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 Peak(s):  Mt. Rainier - 14,410 feet
 Post Date:  07/11/2009
 Date Climbed:   07/07/2009
 Posted By:  noreaster

 Mt Rainier via Emmons Glacier   

Before getting to Seattle, I flew into Denver for a day, driving up to Mt. Evans, doing some hiking, running- torturing my lungs and my head. I actually didn't have any signs of altitude sickness. Not bad being from the east coast. Three hours on the summit was good enough, back to Denver for a an evening flight to Seattle. Now to the good part...


Flying into Seattle I was treated with this site. It does look intimidating.

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Day 1, July 4

Overnight at Alpine Inn, Crystal Mountain (about 1 hour 45 minutes from Seattle)

Met with the guides (International Mountain Guides) and the climbing team at 2pm to go over necessary and unnecessary gear/clothing/food for the climb. Most people rented gear so extra time was spent on fitting clothes. I brought all of my gear so I didn't have to play around with sizing. Personal food/gear along with team carry weighted us down at about 50lbs. I brought a lot of food with me. I was just below 60lbs.

Following gear check, packed and repacked my backpack for the morning. Dinner time approached quickly, everyone loaded up on carbs and protein. I had a fried pasta dinner with vegetables, and plenty of bread. The food was very good.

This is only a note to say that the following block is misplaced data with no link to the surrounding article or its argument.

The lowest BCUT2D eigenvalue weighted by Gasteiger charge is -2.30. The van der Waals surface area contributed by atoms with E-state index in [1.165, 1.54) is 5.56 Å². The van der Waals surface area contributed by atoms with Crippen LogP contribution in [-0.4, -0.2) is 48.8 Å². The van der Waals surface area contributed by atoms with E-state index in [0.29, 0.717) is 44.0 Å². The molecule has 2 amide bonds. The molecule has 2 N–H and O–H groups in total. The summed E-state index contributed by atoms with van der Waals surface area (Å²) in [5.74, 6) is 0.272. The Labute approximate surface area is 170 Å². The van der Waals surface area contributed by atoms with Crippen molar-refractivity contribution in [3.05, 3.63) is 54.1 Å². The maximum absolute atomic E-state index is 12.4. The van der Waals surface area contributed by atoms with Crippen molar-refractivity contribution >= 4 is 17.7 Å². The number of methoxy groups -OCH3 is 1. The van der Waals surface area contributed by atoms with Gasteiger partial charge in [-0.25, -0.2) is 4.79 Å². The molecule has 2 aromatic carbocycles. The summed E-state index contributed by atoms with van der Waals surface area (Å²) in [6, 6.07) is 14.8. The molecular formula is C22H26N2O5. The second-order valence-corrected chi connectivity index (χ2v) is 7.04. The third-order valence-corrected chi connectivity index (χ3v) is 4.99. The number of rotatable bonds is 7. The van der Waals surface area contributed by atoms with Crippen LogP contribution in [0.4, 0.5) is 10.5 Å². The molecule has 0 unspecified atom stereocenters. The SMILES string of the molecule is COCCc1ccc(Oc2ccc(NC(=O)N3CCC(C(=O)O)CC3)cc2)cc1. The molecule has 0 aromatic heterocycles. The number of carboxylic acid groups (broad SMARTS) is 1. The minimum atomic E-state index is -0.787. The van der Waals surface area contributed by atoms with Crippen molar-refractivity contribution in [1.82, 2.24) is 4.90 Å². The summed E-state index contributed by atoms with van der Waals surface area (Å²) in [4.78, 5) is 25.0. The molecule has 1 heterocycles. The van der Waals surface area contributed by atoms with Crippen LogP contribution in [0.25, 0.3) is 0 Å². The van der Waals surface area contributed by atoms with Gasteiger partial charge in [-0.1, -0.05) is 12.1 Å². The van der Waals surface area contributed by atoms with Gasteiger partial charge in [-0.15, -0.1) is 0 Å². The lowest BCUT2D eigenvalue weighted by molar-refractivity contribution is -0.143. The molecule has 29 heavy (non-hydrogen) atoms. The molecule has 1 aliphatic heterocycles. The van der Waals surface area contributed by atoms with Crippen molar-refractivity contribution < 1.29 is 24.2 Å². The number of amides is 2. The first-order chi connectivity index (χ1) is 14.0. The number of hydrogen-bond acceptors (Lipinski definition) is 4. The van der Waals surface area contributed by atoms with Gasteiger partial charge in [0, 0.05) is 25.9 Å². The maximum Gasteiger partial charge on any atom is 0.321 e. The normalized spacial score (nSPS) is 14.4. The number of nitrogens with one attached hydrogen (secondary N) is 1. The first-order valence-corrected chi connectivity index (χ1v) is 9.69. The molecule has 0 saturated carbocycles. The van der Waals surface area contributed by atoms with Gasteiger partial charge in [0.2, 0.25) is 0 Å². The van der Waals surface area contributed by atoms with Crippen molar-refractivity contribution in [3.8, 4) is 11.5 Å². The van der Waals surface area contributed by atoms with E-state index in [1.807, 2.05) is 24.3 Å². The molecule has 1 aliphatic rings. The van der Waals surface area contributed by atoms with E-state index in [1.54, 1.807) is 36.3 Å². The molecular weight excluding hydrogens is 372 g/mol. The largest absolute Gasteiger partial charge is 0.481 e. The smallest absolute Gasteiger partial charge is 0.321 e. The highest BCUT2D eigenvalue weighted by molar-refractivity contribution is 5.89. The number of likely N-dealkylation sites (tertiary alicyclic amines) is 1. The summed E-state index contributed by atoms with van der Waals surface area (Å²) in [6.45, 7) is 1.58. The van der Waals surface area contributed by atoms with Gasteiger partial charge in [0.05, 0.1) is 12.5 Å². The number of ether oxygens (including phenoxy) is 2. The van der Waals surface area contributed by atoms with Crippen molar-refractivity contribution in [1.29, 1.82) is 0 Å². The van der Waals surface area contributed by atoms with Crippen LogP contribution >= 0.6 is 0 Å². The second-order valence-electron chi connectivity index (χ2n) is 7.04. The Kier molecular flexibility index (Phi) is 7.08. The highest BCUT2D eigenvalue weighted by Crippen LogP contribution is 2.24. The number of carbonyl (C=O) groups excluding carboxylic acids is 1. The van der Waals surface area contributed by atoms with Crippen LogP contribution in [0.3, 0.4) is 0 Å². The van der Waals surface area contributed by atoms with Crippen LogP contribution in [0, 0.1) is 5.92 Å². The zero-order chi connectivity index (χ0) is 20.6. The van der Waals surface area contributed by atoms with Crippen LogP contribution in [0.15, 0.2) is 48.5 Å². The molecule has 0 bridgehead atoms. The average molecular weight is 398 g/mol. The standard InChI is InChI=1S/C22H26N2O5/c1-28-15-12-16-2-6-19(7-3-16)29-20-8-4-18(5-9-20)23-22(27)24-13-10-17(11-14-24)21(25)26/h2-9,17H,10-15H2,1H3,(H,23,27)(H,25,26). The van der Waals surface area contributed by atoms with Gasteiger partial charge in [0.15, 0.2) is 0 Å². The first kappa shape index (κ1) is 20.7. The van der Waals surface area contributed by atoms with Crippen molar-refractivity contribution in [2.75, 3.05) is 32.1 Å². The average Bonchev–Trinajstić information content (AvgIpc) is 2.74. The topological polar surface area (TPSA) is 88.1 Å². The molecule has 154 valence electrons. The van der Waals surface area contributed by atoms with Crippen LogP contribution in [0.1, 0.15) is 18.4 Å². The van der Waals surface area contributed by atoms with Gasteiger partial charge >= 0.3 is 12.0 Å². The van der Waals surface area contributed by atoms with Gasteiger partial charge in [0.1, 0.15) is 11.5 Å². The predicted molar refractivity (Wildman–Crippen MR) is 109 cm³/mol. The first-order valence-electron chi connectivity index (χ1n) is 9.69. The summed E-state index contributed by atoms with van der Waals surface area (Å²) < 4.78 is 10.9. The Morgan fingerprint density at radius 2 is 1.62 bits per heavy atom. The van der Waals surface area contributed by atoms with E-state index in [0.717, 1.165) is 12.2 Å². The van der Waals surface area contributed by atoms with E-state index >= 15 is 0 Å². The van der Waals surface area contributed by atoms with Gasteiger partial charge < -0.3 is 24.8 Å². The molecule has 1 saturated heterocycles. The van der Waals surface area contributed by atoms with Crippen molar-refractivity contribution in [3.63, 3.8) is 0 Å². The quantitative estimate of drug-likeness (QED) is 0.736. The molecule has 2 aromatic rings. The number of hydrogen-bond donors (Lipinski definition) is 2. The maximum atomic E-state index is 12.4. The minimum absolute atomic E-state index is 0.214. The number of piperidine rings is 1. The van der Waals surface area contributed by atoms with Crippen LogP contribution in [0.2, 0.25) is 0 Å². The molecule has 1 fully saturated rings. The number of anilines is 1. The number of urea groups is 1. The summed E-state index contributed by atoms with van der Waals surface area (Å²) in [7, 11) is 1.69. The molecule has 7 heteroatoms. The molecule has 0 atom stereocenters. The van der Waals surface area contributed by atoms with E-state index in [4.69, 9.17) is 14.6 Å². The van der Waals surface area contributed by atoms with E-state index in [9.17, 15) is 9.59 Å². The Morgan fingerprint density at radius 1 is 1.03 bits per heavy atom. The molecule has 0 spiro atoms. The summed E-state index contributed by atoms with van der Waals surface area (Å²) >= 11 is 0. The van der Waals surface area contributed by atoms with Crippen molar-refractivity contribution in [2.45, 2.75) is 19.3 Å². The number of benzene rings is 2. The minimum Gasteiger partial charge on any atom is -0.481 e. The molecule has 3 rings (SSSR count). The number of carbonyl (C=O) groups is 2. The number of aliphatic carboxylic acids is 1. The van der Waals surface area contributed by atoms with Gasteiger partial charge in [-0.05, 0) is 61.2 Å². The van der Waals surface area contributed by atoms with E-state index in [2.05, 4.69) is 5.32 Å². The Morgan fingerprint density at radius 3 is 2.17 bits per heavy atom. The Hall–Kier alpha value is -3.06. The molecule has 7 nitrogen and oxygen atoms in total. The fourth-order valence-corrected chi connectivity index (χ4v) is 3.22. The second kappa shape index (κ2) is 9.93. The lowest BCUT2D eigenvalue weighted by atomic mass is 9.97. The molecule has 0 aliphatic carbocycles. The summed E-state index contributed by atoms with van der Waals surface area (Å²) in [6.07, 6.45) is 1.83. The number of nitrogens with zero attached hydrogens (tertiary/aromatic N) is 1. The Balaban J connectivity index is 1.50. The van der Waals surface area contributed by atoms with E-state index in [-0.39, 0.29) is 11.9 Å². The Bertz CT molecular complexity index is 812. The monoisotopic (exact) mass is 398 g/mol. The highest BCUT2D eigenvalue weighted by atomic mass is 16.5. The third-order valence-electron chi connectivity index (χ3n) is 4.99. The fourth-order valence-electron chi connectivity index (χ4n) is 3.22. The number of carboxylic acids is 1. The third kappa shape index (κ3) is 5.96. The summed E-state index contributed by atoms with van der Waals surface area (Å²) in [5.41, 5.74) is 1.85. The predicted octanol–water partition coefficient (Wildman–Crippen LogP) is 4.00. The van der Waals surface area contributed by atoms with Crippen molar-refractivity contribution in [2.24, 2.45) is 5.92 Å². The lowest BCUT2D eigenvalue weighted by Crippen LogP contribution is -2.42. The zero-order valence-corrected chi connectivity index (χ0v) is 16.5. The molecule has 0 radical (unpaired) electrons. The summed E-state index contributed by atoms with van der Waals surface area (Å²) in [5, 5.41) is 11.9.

The night was cool. I left my window open, fresh air was good for the lungs and the nearby creek put me to sleep almost immediately. At about midnight, I was waken by fireworks, some firecracker heads decided that it would be fun to set them off middle of the night. This lasted for about a half hour. I fell back asleep for another 6 hours.


Day 2, July 5

Woke up just before 6:30am to eat breakfast at the restaurant. Went over the climb details for the day.
Loaded up the trailer and drove off to White River Trail Head (30 minutes). The guides registered with the rangers and at 9:30am we begun the approach hike (approximately 6.5 miles). Starting elevation was 4,400.
The hike started off on a somewhat flat terrain, then it took us along a creek, crossing it multiple times, up some switchbacks, rocky areas and deeper into the woods before reaching Glacier Basin camp site. Didn't feel the elevation gain (maybe 2,000 feet), it was very easy.